The Open Society Media Program has commissioned background papers on a range of topics that are important for understanding the effects of new technology on media and journalism. The papers accompany a series of reports, Mapping Digital Media, on the impact of digitization on democracy in 60 countries around the world.
Few countries support public service broadcasting more enthusiastically than Germany, where the public service broadcasters (PSBs) are seen as more informal, modern, and entertaining than before, without having lost their reputation for quality. The combined budgets of all the PSBs far exceed the combined advertising revenue of private broadcasters.
Yet the PSBs face a demographic threat. Around half of their viewers are over 65 years old, while only 5 percent are under 30. If the PSBs are to safeguard their future, they must attract younger audiences. This means developing services online. At the same time, following private-sector complaints, the European Commission decided the license fee was distorting competition.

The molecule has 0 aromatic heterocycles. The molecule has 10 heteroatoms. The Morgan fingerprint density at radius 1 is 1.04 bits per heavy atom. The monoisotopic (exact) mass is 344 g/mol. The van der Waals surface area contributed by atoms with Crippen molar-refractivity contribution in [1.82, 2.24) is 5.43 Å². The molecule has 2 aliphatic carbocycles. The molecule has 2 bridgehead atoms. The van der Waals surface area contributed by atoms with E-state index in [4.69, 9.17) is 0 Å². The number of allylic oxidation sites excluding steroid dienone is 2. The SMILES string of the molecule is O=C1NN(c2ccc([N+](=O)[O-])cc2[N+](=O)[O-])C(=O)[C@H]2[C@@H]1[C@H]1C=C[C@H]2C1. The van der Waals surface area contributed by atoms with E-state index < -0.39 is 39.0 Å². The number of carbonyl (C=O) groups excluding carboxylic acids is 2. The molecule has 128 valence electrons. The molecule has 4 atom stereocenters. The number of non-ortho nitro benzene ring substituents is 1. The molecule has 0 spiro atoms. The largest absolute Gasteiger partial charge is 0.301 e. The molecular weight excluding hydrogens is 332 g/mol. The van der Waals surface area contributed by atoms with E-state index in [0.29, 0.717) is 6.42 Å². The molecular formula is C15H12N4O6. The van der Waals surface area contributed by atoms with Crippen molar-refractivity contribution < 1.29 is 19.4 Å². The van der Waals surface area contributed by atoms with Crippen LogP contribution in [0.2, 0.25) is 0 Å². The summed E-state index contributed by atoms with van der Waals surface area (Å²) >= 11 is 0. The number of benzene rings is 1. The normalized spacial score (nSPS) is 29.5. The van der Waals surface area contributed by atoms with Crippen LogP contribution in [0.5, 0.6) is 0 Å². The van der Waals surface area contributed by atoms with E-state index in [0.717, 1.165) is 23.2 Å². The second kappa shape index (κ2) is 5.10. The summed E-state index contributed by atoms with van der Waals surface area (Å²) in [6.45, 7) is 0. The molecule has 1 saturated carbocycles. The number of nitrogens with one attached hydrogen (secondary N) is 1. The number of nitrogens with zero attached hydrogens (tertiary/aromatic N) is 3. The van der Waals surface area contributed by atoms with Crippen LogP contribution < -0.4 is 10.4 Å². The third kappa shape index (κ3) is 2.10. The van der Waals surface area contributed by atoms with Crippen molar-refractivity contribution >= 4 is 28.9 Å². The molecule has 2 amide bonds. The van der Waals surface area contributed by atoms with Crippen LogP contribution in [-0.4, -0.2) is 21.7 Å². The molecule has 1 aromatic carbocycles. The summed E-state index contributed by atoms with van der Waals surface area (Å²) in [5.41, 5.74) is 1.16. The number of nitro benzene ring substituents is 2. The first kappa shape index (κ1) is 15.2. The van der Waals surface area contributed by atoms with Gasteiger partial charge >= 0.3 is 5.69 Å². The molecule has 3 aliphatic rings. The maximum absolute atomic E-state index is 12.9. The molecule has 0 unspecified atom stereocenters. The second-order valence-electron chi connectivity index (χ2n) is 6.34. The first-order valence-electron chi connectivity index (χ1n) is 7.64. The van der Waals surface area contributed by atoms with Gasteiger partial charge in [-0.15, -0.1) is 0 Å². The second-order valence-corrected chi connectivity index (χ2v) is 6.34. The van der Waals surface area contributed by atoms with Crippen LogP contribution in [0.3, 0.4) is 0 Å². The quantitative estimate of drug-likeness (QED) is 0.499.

The PSBs responded with a public value test to assess new services. Debate in this context has centered on two crucial questions: whether or not internet portals and online products fall within the remit of public service broadcasting, and whether PSBs should be allowed to compete for advertising with private media.
In this paper, Johannes Weberling explains the German search for an equitable balance between public and private media interests online, in the light of European Union concerns over state aid.